When people think about strategizing for their senior years, they often see it as a downbeat task, one marked by growing incapacity, financial stress, and, well, dying.
That’s not what this guide is about, although it definitely contains plenty of information about what to do before that day comes. But the goal isn’t planning to die; it’s making sure you get all your plans in order — from where you or your loved ones will live to how finances will be distributed — so you don’t have to worry about it. You can, instead, enjoy life.
And that planning is an increasingly important task. According to the U.S. Census Bureau, the number of Americans age 65 and older rose from 35 million in 2000 — 12% of the population — to 56.1 million, or 17%. By 2030, the bureau estimates, more than 21% of U.S. residents, about 73.1 million, will have passed their 65th birthdays.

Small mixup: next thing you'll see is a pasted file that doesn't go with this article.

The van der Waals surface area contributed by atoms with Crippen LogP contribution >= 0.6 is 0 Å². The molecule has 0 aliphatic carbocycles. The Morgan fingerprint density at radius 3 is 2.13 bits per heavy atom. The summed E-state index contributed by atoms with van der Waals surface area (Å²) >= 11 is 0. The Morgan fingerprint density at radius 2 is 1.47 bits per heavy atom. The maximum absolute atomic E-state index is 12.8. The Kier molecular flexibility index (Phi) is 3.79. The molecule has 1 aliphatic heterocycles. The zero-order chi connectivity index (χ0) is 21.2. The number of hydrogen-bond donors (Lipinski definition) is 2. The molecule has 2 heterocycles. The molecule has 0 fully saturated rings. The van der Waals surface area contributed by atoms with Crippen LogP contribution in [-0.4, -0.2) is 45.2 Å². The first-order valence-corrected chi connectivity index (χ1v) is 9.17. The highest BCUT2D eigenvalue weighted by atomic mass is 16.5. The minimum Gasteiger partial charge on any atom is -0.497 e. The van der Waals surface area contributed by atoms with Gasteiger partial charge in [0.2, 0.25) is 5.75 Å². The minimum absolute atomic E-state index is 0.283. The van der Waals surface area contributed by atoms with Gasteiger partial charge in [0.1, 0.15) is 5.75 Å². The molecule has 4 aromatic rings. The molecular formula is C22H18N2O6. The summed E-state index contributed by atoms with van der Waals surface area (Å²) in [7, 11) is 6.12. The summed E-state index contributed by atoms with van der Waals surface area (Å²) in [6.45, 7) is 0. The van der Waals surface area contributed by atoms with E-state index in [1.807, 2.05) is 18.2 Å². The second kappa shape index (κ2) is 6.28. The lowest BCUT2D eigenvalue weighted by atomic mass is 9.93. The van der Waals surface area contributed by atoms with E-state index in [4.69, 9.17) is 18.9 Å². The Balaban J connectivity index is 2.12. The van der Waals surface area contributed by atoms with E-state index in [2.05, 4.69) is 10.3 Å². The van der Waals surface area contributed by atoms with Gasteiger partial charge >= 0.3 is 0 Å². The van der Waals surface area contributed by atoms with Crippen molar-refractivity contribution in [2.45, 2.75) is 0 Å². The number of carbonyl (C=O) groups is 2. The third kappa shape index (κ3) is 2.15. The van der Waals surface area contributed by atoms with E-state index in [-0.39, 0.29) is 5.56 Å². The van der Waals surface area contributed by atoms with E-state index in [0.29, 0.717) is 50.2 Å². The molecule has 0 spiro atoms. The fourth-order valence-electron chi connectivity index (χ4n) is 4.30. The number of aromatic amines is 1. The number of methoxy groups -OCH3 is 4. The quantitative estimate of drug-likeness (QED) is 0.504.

That’s a lot of people. And a lot of planning. And a lot of living left to enjoy.
Achieving your goals — and your desires for your loved ones — requires careful thought, and that’s where our annual Senior Planning Guide comes in. So let’s sort through some of the confusion and get those conversations — and the rest of your life — started.